Disability Awareness: How we can integrate people living with disabilities into our societies

It is estimated that one billion people living with disabilities worldwide face many barriers to inclusion in many key aspects of society. In South Africa, 3 December also marks the beginning of the Disability Awareness Month.

Here are a few  ways we can continue to make our world more accepting of people with disabilities.

The annual observance of the International Day of Persons with Disabilities on 3 December, aims to promote:

  • An understanding of disability issues
  • The rights of persons with disabilities
  • Gains to be derived from the integration of persons with disabilities in every aspect of the political, social, economic and cultural life of their communities.

In South Africa, 3 December also marks the beginning of the Disability Awareness Month.

The day provides an opportunity to mobilize action to achieve the goal of full and equal enjoyment of human rights and participation in society by persons with disabilities, established by the World Programme of Action concerning Disabled Persons, adopted by the United Nations General Assembly in 1982.

The estimated one billion people living with disabilities worldwide face many barriers to inclusion in many key aspects of society. As a result, people with disabilities do not enjoy access to society on an equal basis with others, which includes areas of transportation, employment, and education as well as social and political participation. The right to participate in public life is essential to create stable democracies, active citizenship and reduce inequalities in society.

Persons with disabilities must be able to fulfill their role in society and participate on an equal basis with others. It is important to focus on the ability and not on the disability of an individual. Often, the societal image of persons with disabilities is impacted by attitudes based on stigma and discrimination, as well as archaic ideas about disability and persons with disabilities that are often the greatest barrier to their full and equal participation in society and development on an equal basis with others. It is important to note that disability is part of the human condition and that all of us either are or will become disabled to one degree or another during the course of our lives.

By promoting empowerment, real opportunities for people are created. This enhances their own capacities and supports them in setting their own priorities. Empowerment involves investing in people – in jobs, health, nutrition, education, and social protection. When people are empowered they are better prepared to take advantage of opportunities, they become agents of change and can more readily embrace their civic responsibilities.

Disabled or able-bodied, we all have the power and responsibility to make society more inclusive for everyone. From lived experiences to listening to the disability community, here are 10 ways we can continue to make our world more accepting of people with disabilities.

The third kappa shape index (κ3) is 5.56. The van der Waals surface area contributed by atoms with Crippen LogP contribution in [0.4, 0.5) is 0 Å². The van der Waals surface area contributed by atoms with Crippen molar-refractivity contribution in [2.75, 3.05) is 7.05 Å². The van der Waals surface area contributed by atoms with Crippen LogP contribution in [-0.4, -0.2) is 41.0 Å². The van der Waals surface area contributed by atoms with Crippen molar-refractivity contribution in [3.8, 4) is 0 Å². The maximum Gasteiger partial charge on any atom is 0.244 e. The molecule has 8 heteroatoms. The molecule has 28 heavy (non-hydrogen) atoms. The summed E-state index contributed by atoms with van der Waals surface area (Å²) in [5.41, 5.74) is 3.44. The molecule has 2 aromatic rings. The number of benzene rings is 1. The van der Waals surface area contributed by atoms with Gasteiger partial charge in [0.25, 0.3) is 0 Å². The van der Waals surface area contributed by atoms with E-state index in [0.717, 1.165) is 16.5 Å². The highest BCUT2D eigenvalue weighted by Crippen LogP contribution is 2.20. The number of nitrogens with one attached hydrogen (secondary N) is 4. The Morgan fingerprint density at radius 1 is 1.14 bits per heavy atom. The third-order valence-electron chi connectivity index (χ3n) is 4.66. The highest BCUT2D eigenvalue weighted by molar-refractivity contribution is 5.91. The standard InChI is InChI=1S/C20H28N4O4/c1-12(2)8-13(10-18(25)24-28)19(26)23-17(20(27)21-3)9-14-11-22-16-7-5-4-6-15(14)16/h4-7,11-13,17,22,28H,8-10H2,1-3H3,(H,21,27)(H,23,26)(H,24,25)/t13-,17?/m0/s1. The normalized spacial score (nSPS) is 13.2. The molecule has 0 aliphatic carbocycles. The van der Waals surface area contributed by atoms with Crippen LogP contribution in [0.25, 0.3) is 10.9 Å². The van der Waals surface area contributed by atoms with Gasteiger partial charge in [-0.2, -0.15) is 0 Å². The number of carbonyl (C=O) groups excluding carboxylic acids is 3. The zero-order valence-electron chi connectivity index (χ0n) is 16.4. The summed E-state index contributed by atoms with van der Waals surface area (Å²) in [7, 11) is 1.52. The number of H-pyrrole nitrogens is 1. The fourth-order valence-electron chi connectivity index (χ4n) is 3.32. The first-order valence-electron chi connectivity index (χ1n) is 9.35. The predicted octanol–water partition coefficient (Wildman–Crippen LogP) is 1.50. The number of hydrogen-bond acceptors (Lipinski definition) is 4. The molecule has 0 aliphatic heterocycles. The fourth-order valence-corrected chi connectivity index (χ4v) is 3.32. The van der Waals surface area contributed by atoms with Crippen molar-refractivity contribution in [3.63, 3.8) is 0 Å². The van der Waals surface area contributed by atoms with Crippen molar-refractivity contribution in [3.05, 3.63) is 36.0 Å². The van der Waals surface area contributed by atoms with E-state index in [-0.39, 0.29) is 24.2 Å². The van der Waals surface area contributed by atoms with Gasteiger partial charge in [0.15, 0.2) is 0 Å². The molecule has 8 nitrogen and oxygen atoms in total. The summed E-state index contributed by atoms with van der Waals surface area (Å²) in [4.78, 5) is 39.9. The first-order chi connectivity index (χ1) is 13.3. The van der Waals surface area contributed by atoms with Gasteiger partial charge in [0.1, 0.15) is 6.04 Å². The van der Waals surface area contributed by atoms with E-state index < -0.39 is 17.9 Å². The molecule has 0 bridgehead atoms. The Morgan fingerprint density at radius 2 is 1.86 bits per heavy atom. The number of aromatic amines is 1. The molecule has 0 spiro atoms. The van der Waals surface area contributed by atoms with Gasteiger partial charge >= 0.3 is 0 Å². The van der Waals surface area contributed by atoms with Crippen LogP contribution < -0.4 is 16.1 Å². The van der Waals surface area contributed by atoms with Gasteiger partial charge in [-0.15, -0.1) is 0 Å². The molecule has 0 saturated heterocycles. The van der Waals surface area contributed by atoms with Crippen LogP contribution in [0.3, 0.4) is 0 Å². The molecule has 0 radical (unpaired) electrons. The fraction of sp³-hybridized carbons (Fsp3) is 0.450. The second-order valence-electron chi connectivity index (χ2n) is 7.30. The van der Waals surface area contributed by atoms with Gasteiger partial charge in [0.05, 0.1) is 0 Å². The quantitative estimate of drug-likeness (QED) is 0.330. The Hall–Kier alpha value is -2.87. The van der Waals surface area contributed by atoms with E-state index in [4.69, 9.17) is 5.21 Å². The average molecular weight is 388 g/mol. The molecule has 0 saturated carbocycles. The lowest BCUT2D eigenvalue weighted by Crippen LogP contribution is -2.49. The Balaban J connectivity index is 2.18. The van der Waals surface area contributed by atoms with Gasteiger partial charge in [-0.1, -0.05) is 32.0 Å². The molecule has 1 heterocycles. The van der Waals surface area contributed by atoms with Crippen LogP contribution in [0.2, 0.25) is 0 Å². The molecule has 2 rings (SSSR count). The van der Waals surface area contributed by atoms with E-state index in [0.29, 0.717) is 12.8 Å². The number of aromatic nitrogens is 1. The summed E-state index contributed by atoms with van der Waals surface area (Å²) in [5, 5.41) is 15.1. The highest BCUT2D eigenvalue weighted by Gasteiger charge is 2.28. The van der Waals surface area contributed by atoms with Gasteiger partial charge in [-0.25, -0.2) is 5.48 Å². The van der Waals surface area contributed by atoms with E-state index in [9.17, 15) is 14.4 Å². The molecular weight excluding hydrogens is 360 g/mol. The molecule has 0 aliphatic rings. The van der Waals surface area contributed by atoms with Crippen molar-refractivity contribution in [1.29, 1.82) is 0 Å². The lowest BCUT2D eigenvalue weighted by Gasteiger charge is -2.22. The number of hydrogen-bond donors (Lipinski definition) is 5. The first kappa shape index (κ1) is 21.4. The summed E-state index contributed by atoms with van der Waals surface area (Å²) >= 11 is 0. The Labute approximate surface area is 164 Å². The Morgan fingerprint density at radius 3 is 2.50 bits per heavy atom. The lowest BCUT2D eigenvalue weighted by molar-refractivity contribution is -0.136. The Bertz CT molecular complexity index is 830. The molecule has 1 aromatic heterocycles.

1. View the Disability Community as a Valuable Consumer

It’s still progressive to see the disability community as a targeted audience and consumer. We’re the biggest minority population in the world, yet the most under-represented when it comes to marketing products, as we’re the last to be thought of. While part of this stems from the fact that there is a great deal of diversity within the disability community, those consumer segments (and their families) still have significant purchasing power. We’re slowly seeing models with disabilities incorporated in fashion and marketing commercials, but this needs to become the norm, and not seen as future-forward thinking.

  1. Employ People with Disabilities- They are Ambitious and Want to Work

According to NPR, “fewer than 1 in 5 disabled adults are employed. Disabled workers earn about R12 000 less a year than non-disabled workers, according to Census data on median earnings. That gap was under R8300 in the early 1990s.” The disability community is still discriminated against at work from being refused a job or denied a final interview. But when it comes down to it, employers need to see a person, including his/her disability, as an asset and not a potential liability.

  1. Promote Social Inclusion in Schools

Our overall cultural consciousness on how we treat and interact with disability needs to change, beginning in elementary schools. We need to celebrate our peers for their differences. If this is taught at a young age, less discrimination and more social inclusion will occur. Having kids with and without disabilities learning side-by-side helps everybody appreciate the talents and gifts all kids bring with them. As a society, we have the responsibility to promote the inclusion of our differences.

  1. Realize that People with Disabilities are Humans too

It’s interesting how we can see a person in one dimension and forget that he/she is a human being, intricate with multiple angles. When we see a person outside of their element, we tend to forget that their life is a culmination of different sides and not just how we see them in an isolated environment. Sometimes people can forget that a person with a disability is first and foremost a human being with desires, talents, skills, heartache, and loss, just like everyone else. At the basis of every person are the similarities we all share for being human, and that includes people with disabilities.

Source: United Nations Enable

https://www.oneyoungworld.com/blog/10-ways-make-society-more-inclusive-people-disabilities

https://www.gov.za/speeches/international-day-persons-disabilities-2017-23-nov-2016-134